The following post is sourced from two articles:

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The bombing in Bangkok on 18 August, 2015, has caused travellers to reconsider their plans.

Vietnam News is reporting that one travel agency has had 95 per cent of its clients travelling to Thailand, cancel their trips. Travellers are now considering other possible destinations.

News.com.au has written an article describing South East Asia as a “favourite travel ground” of Australians. The article looks at the risk factors with each country and also records the number of Australian tourists currently travelling there.

Figures on the number of Australian travellers (for financial year 2014/15) and stated level of risk, cited by the News’ article, are sourced from Australia’s Department of Foreign Affairs and Trade.

Vietnam

  • 231,000 Australians travelled to Vietnam in 2014/15. “Incredible growth in recent years.” (The Vietnam National Administration of Tourism reports a figure for calendar year, 2014, of 321,000 Australians (includes tourists, business people, relatives and others) which is up 1/2 of one per cent on the previous year).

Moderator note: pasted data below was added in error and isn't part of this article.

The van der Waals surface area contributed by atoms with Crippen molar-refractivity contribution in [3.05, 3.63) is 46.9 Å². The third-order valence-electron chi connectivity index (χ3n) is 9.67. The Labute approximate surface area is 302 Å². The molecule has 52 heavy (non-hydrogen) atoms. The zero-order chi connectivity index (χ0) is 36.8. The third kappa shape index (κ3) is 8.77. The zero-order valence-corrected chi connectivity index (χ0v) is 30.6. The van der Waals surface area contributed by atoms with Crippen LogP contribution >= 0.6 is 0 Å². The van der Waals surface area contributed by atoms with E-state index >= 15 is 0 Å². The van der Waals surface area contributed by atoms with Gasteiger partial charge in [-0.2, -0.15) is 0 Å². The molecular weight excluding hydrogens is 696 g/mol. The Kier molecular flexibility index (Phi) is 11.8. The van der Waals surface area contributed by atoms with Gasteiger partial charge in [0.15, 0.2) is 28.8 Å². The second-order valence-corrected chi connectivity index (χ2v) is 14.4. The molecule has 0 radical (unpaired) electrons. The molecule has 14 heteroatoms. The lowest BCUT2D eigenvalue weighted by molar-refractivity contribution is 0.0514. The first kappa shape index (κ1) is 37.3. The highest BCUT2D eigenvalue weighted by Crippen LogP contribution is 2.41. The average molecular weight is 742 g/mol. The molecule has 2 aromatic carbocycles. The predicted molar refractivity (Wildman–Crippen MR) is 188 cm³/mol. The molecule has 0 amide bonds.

• DFAT advice: exercise a normal degree of caution in the country, in particular in relation to drug offences.

Thailand

  • 547,200 down 11 per cent from 616,300 in 2013/14.
  • DFAT advice: security situation remains volatile.

Indonesia

  • 1.1 million — up 10 per cent from 1 million the previous year.
  • DFAT advice: high threat of terrorist attacks and severe penalties for narcotics offences, including the death penalty.

Philippines

  • 212,000, up 12 per cent on the previous year.
  • DFAT advice: a high threat of terrorist attack and a high crime rate.

Malaysia

  • 265,700 – down 12 per cent from 303,300 in 2013-14. This is attributed to the two incidents involving Malaysia Airlines planes and one Air Asia plane.
  • DFAT advice: exercise normal safety precautions in Malaysia “as you would in Australia.

Cambodia

  • 51,700 – up from 50,200
  • DFAT advice: exercise normal safety precautions, use common sense and look out for suspicious behaviour.

Singapore

  • 361,600
  • DFAT advice: Penalties for drug offences are also severe and include the death penalty. Australians should exercise normal precautions.

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For full details and original articles, click onto:

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